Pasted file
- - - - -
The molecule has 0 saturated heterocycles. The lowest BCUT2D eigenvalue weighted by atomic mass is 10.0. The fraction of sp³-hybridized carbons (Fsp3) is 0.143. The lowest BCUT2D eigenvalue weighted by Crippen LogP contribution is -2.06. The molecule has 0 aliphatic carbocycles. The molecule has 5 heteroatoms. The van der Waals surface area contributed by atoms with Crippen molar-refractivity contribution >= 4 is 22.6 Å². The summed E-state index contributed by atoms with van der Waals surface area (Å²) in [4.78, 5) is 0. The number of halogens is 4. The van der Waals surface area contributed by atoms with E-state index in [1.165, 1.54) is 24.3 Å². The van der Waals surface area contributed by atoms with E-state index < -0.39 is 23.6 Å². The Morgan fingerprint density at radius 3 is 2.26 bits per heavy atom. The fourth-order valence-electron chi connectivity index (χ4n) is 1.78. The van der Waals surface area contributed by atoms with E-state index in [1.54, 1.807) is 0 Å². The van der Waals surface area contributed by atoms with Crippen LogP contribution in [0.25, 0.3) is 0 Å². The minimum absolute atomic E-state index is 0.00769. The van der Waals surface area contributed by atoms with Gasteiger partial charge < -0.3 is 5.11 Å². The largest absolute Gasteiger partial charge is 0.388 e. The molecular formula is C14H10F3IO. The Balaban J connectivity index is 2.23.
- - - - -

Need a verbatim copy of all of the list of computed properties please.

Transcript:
The molecule has 0 saturated heterocycles. The lowest BCUT2D eigenvalue weighted by atomic mass is 10.0. The fraction of sp³-hybridized carbons (Fsp3) is 0.143. The lowest BCUT2D eigenvalue weighted by Crippen LogP contribution is -2.06. The molecule has 0 aliphatic carbocycles. The molecule has 5 heteroatoms. The van der Waals surface area contributed by atoms with Crippen molar-refractivity contribution >= 4 is 22.6 Å². The summed E-state index contributed by atoms with van der Waals surface area (Å²) in [4.78, 5) is 0. The number of halogens is 4. The van der Waals surface area contributed by atoms with E-state index in [1.165, 1.54) is 24.3 Å². The van der Waals surface area contributed by atoms with E-state index < -0.39 is 23.6 Å². The Morgan fingerprint density at radius 3 is 2.26 bits per heavy atom. The fourth-order valence-electron chi connectivity index (χ4n) is 1.78. The van der Waals surface area contributed by atoms with E-state index in [1.54, 1.807) is 0 Å². The van der Waals surface area contributed by atoms with Crippen LogP contribution in [0.25, 0.3) is 0 Å². The minimum absolute atomic E-state index is 0.00769. The van der Waals surface area contributed by atoms with Gasteiger partial charge < -0.3 is 5.11 Å². The largest absolute Gasteiger partial charge is 0.388 e. The molecular formula is C14H10F3IO. The Balaban J connectivity index is 2.23.